There's an interesting paper here on blood donations. As we know, many countries have both paid blood donors and unpaid, motivated purely by that joy of giving, blood donors. What the paper finds is that if some people are paid to donate then this dissuades others from giving without payment. Sort of a, well, if they're getting paid, why shouldn't I attitude perhaps?
On the specific subject of blood I think it's pretty clear that altruism works better than money. When the American system began to insist that blood must be labeled as paid or donated, demand for the paid blood dried up (yes, sorry). So if the users would prefer donated and we can get enough from civic mindedness, then by all means, let's use the system that works.
However, this paper takes one more step and compares the underlying question to Cameron's "Big Society".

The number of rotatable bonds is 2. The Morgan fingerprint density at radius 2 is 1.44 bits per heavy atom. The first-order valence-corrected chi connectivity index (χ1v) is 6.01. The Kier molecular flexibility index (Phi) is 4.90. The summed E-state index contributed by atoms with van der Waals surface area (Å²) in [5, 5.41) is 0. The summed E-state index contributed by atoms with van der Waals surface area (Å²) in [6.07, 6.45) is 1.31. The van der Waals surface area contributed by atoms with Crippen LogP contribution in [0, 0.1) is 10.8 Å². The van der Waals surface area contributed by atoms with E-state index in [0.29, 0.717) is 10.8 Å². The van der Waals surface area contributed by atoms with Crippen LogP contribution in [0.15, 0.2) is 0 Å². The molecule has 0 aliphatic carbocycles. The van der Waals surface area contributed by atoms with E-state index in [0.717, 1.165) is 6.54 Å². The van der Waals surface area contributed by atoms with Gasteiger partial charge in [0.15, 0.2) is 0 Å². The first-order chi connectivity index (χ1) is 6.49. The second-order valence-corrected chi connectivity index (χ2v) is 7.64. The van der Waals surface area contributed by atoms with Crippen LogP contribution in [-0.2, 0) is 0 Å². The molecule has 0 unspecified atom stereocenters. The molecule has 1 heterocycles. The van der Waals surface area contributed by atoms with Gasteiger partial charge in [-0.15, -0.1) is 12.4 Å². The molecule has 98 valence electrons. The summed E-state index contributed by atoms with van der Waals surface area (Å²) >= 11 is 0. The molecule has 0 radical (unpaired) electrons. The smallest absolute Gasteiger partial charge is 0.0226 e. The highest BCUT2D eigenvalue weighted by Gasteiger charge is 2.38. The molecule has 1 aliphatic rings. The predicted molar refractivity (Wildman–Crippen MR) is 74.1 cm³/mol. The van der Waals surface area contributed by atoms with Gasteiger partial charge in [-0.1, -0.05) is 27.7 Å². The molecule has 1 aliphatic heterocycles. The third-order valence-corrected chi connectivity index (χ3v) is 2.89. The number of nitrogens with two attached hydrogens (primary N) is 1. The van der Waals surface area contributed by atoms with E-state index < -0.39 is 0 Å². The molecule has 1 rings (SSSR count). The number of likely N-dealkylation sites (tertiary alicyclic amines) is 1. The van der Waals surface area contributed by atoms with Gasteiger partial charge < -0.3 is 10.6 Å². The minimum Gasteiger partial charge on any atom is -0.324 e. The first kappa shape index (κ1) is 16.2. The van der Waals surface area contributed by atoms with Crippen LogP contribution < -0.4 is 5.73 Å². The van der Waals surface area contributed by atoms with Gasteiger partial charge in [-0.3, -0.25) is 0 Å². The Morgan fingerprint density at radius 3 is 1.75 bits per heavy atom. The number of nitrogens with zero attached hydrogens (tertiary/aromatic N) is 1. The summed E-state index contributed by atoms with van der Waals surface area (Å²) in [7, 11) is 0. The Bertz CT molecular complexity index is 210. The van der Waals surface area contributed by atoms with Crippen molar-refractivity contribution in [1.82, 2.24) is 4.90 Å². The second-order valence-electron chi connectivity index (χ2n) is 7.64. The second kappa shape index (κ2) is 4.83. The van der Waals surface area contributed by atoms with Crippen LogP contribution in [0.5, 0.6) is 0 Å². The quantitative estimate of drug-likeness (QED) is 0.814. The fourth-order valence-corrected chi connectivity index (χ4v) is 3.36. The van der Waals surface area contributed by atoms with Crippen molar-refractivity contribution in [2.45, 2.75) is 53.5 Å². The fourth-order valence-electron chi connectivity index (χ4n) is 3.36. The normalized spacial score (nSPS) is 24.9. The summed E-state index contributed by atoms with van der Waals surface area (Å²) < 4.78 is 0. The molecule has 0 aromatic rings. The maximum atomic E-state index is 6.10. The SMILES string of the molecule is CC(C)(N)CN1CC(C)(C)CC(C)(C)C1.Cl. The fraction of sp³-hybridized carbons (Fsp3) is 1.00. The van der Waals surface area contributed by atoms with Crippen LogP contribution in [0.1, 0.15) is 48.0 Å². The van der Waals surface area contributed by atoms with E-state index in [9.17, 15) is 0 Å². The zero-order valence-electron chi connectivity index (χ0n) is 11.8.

Understanding the interaction between voluntary and paid is a key part of correcting government interventions which are held to crowd-out individual actions. For example, the current UK government has advocated the notion of a “big society”, which, although rather unclearly defined, appears to have altruistic behaviour as a central theme.
Quite: and their finding about blood is that paid donors crowd out unpaid. If people know others are being paid then they become less willing to donate. This isn't true of non-monetary rewards but is of monetary.
Which is really rather an interesting finding for the Big Society, isn't it? That we've an army of state functionaries paid for by gouging the taxpayers' wallets is actually deterring people from volunteering. We do have crowding out of charitable and voluntary impulses entirely as a result of others being paid to do those same things.
Note that non-monetary rewards do not do this, only monetary.
So, if we cull the State, move the things that need to be done into the voluntary sector, we'll find more people willing to do these things precisely and exactly because we've culled the people being paid to do them. And we've got the perfect non-monetary rewards to hand as well: called the honours system. BEMs to KBEs, the same work gets done and we've lightened the burden upon the pockets of the populace.
What's not to like?